Tuesday, March 02, 2021

McLatchie on Swamidass

Jonathan McLatchie comments on Joshua Swamidass' theory regarding Adam and Eve and human evolution:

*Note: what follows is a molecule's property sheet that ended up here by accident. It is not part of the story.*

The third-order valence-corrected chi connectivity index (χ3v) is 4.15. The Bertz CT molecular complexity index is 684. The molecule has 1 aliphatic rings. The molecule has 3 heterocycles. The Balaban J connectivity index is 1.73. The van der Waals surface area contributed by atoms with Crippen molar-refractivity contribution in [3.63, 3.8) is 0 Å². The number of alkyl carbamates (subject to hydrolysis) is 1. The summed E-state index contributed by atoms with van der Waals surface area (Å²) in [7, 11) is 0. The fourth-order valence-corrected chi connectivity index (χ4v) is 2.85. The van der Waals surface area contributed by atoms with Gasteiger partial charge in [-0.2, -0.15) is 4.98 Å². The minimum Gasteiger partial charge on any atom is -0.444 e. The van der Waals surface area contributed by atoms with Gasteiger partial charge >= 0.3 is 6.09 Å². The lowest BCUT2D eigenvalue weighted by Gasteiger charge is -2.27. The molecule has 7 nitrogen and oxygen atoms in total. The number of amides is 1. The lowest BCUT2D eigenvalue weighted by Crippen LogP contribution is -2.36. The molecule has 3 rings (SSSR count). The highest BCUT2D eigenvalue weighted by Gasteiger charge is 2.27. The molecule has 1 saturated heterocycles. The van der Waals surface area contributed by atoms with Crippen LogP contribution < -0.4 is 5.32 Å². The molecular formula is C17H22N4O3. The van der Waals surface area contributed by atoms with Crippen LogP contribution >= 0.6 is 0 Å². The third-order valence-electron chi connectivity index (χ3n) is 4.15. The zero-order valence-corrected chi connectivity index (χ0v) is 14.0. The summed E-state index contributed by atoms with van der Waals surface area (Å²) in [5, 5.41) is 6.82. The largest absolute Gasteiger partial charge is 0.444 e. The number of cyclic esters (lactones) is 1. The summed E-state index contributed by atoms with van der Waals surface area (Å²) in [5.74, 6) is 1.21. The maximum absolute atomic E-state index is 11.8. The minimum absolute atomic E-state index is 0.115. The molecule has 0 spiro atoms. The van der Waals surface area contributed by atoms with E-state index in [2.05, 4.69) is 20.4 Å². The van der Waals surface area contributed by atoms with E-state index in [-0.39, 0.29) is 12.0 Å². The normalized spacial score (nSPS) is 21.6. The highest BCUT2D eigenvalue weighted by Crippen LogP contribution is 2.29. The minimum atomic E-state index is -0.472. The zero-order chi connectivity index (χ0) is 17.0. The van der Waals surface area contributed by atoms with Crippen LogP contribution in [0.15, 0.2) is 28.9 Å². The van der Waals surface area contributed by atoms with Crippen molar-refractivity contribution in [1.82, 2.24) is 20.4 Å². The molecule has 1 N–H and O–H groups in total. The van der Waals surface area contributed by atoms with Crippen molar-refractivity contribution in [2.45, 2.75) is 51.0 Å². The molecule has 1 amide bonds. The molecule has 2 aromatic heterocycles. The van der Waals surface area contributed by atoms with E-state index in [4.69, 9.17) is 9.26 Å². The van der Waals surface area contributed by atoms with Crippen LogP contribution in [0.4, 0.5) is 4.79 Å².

An innovative and provocative attempt to harmonize evolutionary theory with an historical Adam and Eve has recently been proposed by computational biologist Joshua Swamidass of Washington University in St. Louis. [10] Swamidass proposes that Adam and Eve lived approximately six thousand years ago, in accordance with the traditional creationist understanding. He argues that Adam and Eve did not have parents and were in fact created de novo, as described in Genesis 2. Consistent with a face-value reading of Genesis, Swamidass proposes that Adam was formed from the dust of the earth and Eve from Adam’s side. However, Swamidass argues that Adam and Eve were not the first humans. Rather, their genomes became ‘mixed’ with the rest of the human population outside of the garden through interbreeding (that is, humans who, unlike Adam and Eve, arose naturally through evolutionary processes), such that all extant humans can be said to trace their genealogical ancestry back to Adam and Eve, even though their genetic ancestry includes other lineages, unrelated to Adam, as well. Swamidass points out that universal genealogical ancestors (that is, individuals to whom all modern humans can trace their ancestry) are common, arising often throughout human history. Swamidass proposes that “Adam and Eve are to work as priestly rulers alongside Yahweh Elohim, to expand the Garden across the earth. Civilization is rising, and a new era is coming. Their purpose is to welcome everyone into their family, in a new kingdom of God.” [11] Swamidass distinguishes between what he calls “biological humans” and “textual humans.” [12] For Swamidass, “Biological humans are defined taxonomically, from a biological and scientific point of view. From at least AD 1 onward, they are coextensive with textual humans.” [13] On the other hand, “Textual humans are the group of people to whom Scripture refers. I argue that this group is defined by Scripture to be Adam, Eve, and their genealogical descendants, including everyone alive across the globe by, at latest AD 1. They are a chronological subset of biological humans, meaning that some biological humans in the past are not textual humans, but all textual humans are biological humans.” [14]